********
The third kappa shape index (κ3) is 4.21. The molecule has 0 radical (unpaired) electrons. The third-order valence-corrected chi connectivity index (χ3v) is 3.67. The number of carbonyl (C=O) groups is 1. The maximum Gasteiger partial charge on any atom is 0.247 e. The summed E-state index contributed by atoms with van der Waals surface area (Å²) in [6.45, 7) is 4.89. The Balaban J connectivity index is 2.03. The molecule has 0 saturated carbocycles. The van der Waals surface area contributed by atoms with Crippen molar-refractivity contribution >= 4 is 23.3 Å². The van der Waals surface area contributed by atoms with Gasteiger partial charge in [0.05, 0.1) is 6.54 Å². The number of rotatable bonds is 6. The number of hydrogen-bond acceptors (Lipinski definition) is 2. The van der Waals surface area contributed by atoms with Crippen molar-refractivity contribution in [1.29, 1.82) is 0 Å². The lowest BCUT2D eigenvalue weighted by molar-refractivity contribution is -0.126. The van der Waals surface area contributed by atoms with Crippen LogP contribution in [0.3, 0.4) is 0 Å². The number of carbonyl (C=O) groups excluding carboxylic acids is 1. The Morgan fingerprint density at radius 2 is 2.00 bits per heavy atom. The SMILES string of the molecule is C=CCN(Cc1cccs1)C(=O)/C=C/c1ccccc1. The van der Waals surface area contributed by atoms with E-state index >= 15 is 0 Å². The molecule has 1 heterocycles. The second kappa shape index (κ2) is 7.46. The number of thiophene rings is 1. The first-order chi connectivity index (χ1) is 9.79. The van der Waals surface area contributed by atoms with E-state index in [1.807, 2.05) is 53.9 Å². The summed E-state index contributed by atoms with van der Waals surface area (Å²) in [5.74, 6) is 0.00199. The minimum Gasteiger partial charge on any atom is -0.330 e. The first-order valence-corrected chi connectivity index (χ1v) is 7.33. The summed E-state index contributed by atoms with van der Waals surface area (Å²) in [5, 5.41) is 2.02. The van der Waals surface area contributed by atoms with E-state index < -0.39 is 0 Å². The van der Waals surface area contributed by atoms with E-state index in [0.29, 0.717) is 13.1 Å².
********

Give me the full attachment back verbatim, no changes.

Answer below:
The third kappa shape index (κ3) is 4.21. The molecule has 0 radical (unpaired) electrons. The third-order valence-corrected chi connectivity index (χ3v) is 3.67. The number of carbonyl (C=O) groups is 1. The maximum Gasteiger partial charge on any atom is 0.247 e. The summed E-state index contributed by atoms with van der Waals surface area (Å²) in [6.45, 7) is 4.89. The Balaban J connectivity index is 2.03. The molecule has 0 saturated carbocycles. The van der Waals surface area contributed by atoms with Crippen molar-refractivity contribution >= 4 is 23.3 Å². The van der Waals surface area contributed by atoms with Gasteiger partial charge in [0.05, 0.1) is 6.54 Å². The number of rotatable bonds is 6. The number of hydrogen-bond acceptors (Lipinski definition) is 2. The van der Waals surface area contributed by atoms with Crippen molar-refractivity contribution in [1.29, 1.82) is 0 Å². The lowest BCUT2D eigenvalue weighted by molar-refractivity contribution is -0.126. The van der Waals surface area contributed by atoms with Crippen LogP contribution in [0.3, 0.4) is 0 Å². The number of carbonyl (C=O) groups excluding carboxylic acids is 1. The Morgan fingerprint density at radius 2 is 2.00 bits per heavy atom. The SMILES string of the molecule is C=CCN(Cc1cccs1)C(=O)/C=C/c1ccccc1. The van der Waals surface area contributed by atoms with E-state index >= 15 is 0 Å². The molecule has 1 heterocycles. The second kappa shape index (κ2) is 7.46. The number of thiophene rings is 1. The first-order chi connectivity index (χ1) is 9.79. The van der Waals surface area contributed by atoms with E-state index in [1.807, 2.05) is 53.9 Å². The summed E-state index contributed by atoms with van der Waals surface area (Å²) in [5.74, 6) is 0.00199. The minimum Gasteiger partial charge on any atom is -0.330 e. The first-order valence-corrected chi connectivity index (χ1v) is 7.33. The summed E-state index contributed by atoms with van der Waals surface area (Å²) in [5, 5.41) is 2.02. The van der Waals surface area contributed by atoms with E-state index < -0.39 is 0 Å². The van der Waals surface area contributed by atoms with E-state index in [0.29, 0.717) is 13.1 Å².